Ryan Martin Uses Wheelchair Basketball to Inspire
This article is part of the series 14 questions, featuring interviews with disability rights advocates about their work and knowledge of the Complex Rehabilitation Technology (CRT) industry. In our last article, Numotion Director of Advocacy Strategy, Justin Richardson interviews Ryan Martin, Founder and President of The Ryan Martin Foundation. Richardson: You discovered wheelchair basketball when […]

This article is part of the series 14 questions, featuring interviews with disability rights advocates about their work and knowledge of the Complex Rehabilitation Technology (CRT) industry. In our last article, Numotion Director of Advocacy Strategy, Justin Richardson interviews Ryan Martin, Founder and President of The Ryan Martin Foundation.

Ryan_Martin_2- (1) .JPGRichardson: You discovered wheelchair basketball when you were 12 years old. Beyond the obvious physical benefits of participating in athletics, what other benefits do you think participating in sports has on the lives of adaptive athletes?

Martin: Besides the physical benefits, sport has increased my self-confidence, my ability to communicate, lead and work in diverse groups. These skills have allowed me to succeed beyond athletics.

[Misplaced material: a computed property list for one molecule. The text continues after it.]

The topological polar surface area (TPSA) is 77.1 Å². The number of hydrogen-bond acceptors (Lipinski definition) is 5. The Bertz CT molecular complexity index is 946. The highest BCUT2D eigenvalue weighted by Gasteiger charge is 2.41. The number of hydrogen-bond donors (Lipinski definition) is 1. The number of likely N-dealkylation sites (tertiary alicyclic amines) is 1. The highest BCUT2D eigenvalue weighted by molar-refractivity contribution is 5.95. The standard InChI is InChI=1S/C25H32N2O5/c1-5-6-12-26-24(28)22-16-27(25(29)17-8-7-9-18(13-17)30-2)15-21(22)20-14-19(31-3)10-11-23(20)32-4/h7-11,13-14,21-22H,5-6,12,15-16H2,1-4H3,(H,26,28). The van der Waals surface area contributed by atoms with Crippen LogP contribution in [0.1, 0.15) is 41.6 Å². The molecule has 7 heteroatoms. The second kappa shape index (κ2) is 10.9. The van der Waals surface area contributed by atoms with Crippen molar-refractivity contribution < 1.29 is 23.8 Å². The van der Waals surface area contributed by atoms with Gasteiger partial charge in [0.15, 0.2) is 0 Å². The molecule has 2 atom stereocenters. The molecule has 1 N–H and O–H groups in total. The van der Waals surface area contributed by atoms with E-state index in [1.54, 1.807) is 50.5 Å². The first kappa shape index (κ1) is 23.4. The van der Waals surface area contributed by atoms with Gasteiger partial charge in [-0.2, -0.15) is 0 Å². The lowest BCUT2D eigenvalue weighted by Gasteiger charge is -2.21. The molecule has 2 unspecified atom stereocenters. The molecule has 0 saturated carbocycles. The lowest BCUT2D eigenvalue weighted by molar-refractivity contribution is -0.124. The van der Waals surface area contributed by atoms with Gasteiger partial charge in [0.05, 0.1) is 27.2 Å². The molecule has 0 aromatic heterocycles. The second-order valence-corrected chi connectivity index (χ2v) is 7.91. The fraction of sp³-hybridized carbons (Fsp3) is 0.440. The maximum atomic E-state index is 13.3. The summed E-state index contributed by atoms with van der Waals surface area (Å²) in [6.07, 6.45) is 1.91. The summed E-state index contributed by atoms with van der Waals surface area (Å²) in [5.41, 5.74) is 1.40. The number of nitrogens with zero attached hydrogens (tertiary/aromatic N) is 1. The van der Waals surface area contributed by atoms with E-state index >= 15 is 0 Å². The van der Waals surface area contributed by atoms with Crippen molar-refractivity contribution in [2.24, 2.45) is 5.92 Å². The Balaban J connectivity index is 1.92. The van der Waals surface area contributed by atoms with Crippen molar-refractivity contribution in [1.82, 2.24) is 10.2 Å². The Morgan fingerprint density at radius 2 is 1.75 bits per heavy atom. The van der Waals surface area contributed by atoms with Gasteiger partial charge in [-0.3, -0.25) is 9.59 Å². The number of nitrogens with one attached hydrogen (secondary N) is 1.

Richardson: Have you tried / been involved in other adaptive sports or have you focused only on basketball? If you tried other sports, what were they?

Martin: I grew up in a big family and have always been involved in sports (e.g. soccer or football) although basketball was the sport I explored and excelled at (it was my first love). As an elite level athlete, you incorporate cross-training philosophies into your development. You incorporate track workouts to increase speed or lift weights for increased strength. To be successful at a professional level, sport becomes your job, so the majority of your focus should be on what makes you a better basketball player (or whatever sport you choose). As you get older, the challenge becomes recovery. How can you play more often at a high level? The science and discipline of high performance athletics is fascinating.